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BOOK REVIEWS AND NOTES119 phase in clock development brought somewhat larger dials and occasionally a moon wheel in the lunette. With the third and final phase came enamelled or painted iron faces, usually accompanied by moon wheels, which became almost universal by 1790. Then, in the first quarter of the 19th century the trade in Chester County began to decline. As the author points out, clockmaking was a complex process. Some men dealt only with the works, such as George Baldwin of Sadsburyville, whose cases were made by West Chester's Thomas Ogden. Others did only the cabinetmaking; while still others supplied both. Most cases were made of native walnut, cherry, or maple, and on occasion a purchaser might take his own log to the sawmills of Isaac Thomas of Willistown or Benjamin Garrett of neighboring Goshen, who would make him a clock case out of the home grown lumber. Many craftsmen were Friends or had Quaker ancestry, including the wellknown Chandlees, the various Jacksons of New Garden and of Unionville— then known as Jacksontown—and perhaps most significantly the Willistown group. For the above mentioned Isaac Thomas was Chester County's most prolific clock maker, a tradition continued by his son Mordecai and grandson Caleb Hibbard. And to these we must add two remarkable characters: Joel Baily, the friend of Mason and Dixon, and Benedict Darlington, "a many sided entrepreneur," whose stories are among the many attractions of this excellent book. Pendle HillEleanore Price Mather Rebellion at Christiana. By Margaret Hope Bacon. New York: Crown Publishers, Inc., 1975. 216 pages. $5.95. Resistance at Christiana: The Fugitive Slave Rebellion, Christiana, Pennsylvania , September 11, 1851. A Documentary Account. By Jonathan Katz. New York: Thomas Y. Crowell Company, 1974. 359 pages. $7.95. The similarity of these two titles is no coincidence, for both books cover substantially tiie same ground. The subject is the so-called Christiana Riot of 1851, when a group of black people, accused of harboring four fugitive slaves, resisted their arrest. In the resulting melee in Lancaster County, the slaveowner, Edward Gorsuch, was killed, and Gorsuch's son was critically wounded. Two black men were also wounded in the fray. The leader of the resistance was William Parker, himself an escaped slave, who had earlier organized a local black self-defense organization to prevent the kidnapping of free black people or the return of alleged fugitive slaves to bondage. After the brief skirmish at Christiana the four fugitives fled to Canada, as did Parker and another member of the resistance group. The government's response to the Christiana rebellion was to indict forty-one local residents for treason, including five white men, William Parker and Gorsuch's slaves who had escaped to Canada. Castner Hanway, a white neighbor who had witnessed part of the "riot," was the first to be tried. The charge was outrageous , and when, after fifteen minutes deliberation, a jury found Hanway not guilty, all die treason charges were dropped. Even indictments for 120QUAKER HISTORY lesser offenses growing out of the incident failed to bring convictions. The entire affair and the treason trials growing out of it received nationwide attention and proved the contention of the abolitionists diat slavery had become a truly national institution. Margaret Bacon's book is primarly for young adult readers. Much of it is a reprinting of the important document which William Parker wrote and published in 1866 in The Atlantic Monthly entitled "The Freedman's Story." The author provided background material in chapters which are alternated with Parker's own version of the events. In addition, the book includes a reprint of George Steele's account. Steele, who had lived in the area of Christiana and witnessed the aftermadi of the riot, wrote his narrative in 1918. Rebellion at Christiana relates the basic information concerning the riot and the treason trials. It is short and well written, though alternating source material with historical narrative tends to become confusing. Margaret Bacon points out the dilemma of nonviolent Quaker sympathizers who became involved in the tragic events of 1851, and views the resistance of Parker and others as "an act of rebellion" which helped bring an end to slavery and...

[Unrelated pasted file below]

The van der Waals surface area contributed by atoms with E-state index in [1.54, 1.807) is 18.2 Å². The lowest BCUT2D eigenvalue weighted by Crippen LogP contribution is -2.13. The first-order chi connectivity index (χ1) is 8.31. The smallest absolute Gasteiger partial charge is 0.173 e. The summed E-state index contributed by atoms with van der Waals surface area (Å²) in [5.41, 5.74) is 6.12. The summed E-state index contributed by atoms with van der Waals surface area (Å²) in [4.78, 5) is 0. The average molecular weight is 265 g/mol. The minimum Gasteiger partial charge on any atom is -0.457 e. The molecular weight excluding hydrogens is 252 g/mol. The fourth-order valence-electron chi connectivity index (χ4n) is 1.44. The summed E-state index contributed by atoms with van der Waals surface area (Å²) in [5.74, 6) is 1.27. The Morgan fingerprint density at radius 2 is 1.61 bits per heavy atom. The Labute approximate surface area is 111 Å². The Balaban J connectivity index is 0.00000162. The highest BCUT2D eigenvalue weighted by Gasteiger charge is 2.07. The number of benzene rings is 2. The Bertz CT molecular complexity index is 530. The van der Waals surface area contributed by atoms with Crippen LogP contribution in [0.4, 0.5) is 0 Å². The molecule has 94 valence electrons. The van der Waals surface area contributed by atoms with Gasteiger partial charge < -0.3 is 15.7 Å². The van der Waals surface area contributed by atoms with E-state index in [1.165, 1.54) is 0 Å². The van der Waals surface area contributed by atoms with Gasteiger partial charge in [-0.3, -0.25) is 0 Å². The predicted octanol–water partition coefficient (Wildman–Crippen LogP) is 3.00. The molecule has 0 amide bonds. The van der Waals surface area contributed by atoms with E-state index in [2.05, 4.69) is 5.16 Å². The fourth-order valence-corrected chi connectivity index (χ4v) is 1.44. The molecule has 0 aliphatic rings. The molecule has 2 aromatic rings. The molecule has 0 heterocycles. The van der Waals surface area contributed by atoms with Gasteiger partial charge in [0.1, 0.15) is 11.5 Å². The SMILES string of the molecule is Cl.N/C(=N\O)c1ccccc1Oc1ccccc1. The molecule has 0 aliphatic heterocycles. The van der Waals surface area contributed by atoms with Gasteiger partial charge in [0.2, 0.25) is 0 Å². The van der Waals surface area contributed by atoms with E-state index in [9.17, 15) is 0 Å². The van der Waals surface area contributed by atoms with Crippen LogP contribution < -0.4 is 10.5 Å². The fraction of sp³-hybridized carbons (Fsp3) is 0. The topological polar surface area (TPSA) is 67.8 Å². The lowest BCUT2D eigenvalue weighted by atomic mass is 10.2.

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pp. 119-120
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